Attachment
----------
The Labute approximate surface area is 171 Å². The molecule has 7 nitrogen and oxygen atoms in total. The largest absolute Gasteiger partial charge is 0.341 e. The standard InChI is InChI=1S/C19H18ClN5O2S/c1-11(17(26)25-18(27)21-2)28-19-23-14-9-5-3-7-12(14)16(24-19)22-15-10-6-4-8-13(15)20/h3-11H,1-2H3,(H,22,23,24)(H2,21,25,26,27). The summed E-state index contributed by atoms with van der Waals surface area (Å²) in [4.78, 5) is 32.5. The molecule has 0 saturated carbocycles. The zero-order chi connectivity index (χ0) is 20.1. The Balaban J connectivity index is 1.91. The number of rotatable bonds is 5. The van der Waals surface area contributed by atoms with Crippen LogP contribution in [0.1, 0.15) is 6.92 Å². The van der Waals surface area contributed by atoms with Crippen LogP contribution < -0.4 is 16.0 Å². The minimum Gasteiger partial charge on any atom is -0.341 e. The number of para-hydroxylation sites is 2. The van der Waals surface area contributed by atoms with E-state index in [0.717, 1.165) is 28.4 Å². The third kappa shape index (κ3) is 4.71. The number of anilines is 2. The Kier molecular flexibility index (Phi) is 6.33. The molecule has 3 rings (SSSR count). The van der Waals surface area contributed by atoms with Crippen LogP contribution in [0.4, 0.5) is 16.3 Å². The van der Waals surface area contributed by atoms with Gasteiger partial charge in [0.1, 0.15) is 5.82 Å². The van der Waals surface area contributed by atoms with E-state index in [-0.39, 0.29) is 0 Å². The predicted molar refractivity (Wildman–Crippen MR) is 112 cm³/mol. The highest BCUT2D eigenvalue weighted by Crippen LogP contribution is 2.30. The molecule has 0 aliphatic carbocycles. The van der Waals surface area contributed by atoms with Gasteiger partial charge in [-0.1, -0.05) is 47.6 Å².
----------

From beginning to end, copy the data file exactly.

The Labute approximate surface area is 171 Å². The molecule has 7 nitrogen and oxygen atoms in total. The largest absolute Gasteiger partial charge is 0.341 e. The standard InChI is InChI=1S/C19H18ClN5O2S/c1-11(17(26)25-18(27)21-2)28-19-23-14-9-5-3-7-12(14)16(24-19)22-15-10-6-4-8-13(15)20/h3-11H,1-2H3,(H,22,23,24)(H2,21,25,26,27). The summed E-state index contributed by atoms with van der Waals surface area (Å²) in [4.78, 5) is 32.5. The molecule has 0 saturated carbocycles. The zero-order chi connectivity index (χ0) is 20.1. The Balaban J connectivity index is 1.91. The number of rotatable bonds is 5. The van der Waals surface area contributed by atoms with Crippen LogP contribution in [0.1, 0.15) is 6.92 Å². The van der Waals surface area contributed by atoms with Crippen LogP contribution < -0.4 is 16.0 Å². The minimum Gasteiger partial charge on any atom is -0.341 e. The number of para-hydroxylation sites is 2. The van der Waals surface area contributed by atoms with E-state index in [0.717, 1.165) is 28.4 Å². The third kappa shape index (κ3) is 4.71. The number of anilines is 2. The Kier molecular flexibility index (Phi) is 6.33. The molecule has 3 rings (SSSR count). The van der Waals surface area contributed by atoms with Crippen LogP contribution in [0.4, 0.5) is 16.3 Å². The van der Waals surface area contributed by atoms with Gasteiger partial charge in [0.1, 0.15) is 5.82 Å². The van der Waals surface area contributed by atoms with E-state index in [-0.39, 0.29) is 0 Å². The predicted molar refractivity (Wildman–Crippen MR) is 112 cm³/mol. The highest BCUT2D eigenvalue weighted by Crippen LogP contribution is 2.30. The molecule has 0 aliphatic carbocycles. The van der Waals surface area contributed by atoms with Gasteiger partial charge in [-0.1, -0.05) is 47.6 Å².